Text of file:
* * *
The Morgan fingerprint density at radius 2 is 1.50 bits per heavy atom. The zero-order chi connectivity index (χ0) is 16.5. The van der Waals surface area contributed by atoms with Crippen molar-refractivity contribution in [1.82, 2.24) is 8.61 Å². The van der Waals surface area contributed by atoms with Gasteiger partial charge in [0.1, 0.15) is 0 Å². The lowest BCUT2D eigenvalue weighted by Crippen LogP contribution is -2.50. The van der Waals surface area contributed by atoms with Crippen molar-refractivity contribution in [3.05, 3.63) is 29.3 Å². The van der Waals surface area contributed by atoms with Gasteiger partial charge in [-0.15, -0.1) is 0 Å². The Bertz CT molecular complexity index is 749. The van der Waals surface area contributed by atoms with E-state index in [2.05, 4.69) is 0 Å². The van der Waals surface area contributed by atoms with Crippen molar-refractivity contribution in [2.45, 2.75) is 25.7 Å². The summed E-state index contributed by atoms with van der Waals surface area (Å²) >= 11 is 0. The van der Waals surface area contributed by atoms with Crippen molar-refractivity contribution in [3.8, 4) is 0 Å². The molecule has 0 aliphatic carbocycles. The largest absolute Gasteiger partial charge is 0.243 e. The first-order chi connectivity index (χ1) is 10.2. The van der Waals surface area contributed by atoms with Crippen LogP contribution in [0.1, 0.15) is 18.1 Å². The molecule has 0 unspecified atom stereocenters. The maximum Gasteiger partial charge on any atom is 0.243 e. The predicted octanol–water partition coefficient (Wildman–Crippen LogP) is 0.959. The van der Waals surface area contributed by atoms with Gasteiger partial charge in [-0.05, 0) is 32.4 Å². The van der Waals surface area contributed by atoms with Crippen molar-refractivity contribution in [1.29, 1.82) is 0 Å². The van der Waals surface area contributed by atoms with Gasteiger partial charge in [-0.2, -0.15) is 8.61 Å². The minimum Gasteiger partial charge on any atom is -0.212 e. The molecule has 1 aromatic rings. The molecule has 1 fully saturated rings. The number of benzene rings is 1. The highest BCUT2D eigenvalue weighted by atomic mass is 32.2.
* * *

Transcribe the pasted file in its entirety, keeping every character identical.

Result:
The Morgan fingerprint density at radius 2 is 1.50 bits per heavy atom. The zero-order chi connectivity index (χ0) is 16.5. The van der Waals surface area contributed by atoms with Crippen molar-refractivity contribution in [1.82, 2.24) is 8.61 Å². The van der Waals surface area contributed by atoms with Gasteiger partial charge in [0.1, 0.15) is 0 Å². The lowest BCUT2D eigenvalue weighted by Crippen LogP contribution is -2.50. The van der Waals surface area contributed by atoms with Crippen molar-refractivity contribution in [3.05, 3.63) is 29.3 Å². The van der Waals surface area contributed by atoms with Gasteiger partial charge in [-0.15, -0.1) is 0 Å². The Bertz CT molecular complexity index is 749. The van der Waals surface area contributed by atoms with E-state index in [2.05, 4.69) is 0 Å². The van der Waals surface area contributed by atoms with Crippen molar-refractivity contribution in [2.45, 2.75) is 25.7 Å². The summed E-state index contributed by atoms with van der Waals surface area (Å²) >= 11 is 0. The van der Waals surface area contributed by atoms with Crippen molar-refractivity contribution in [3.8, 4) is 0 Å². The molecule has 0 aliphatic carbocycles. The largest absolute Gasteiger partial charge is 0.243 e. The first-order chi connectivity index (χ1) is 10.2. The van der Waals surface area contributed by atoms with Crippen LogP contribution in [0.1, 0.15) is 18.1 Å². The molecule has 0 unspecified atom stereocenters. The maximum Gasteiger partial charge on any atom is 0.243 e. The predicted octanol–water partition coefficient (Wildman–Crippen LogP) is 0.959. The van der Waals surface area contributed by atoms with Gasteiger partial charge in [-0.05, 0) is 32.4 Å². The van der Waals surface area contributed by atoms with Crippen molar-refractivity contribution in [1.29, 1.82) is 0 Å². The van der Waals surface area contributed by atoms with Gasteiger partial charge in [-0.2, -0.15) is 8.61 Å². The minimum Gasteiger partial charge on any atom is -0.212 e. The molecule has 1 aromatic rings. The molecule has 1 fully saturated rings. The number of benzene rings is 1. The highest BCUT2D eigenvalue weighted by atomic mass is 32.2.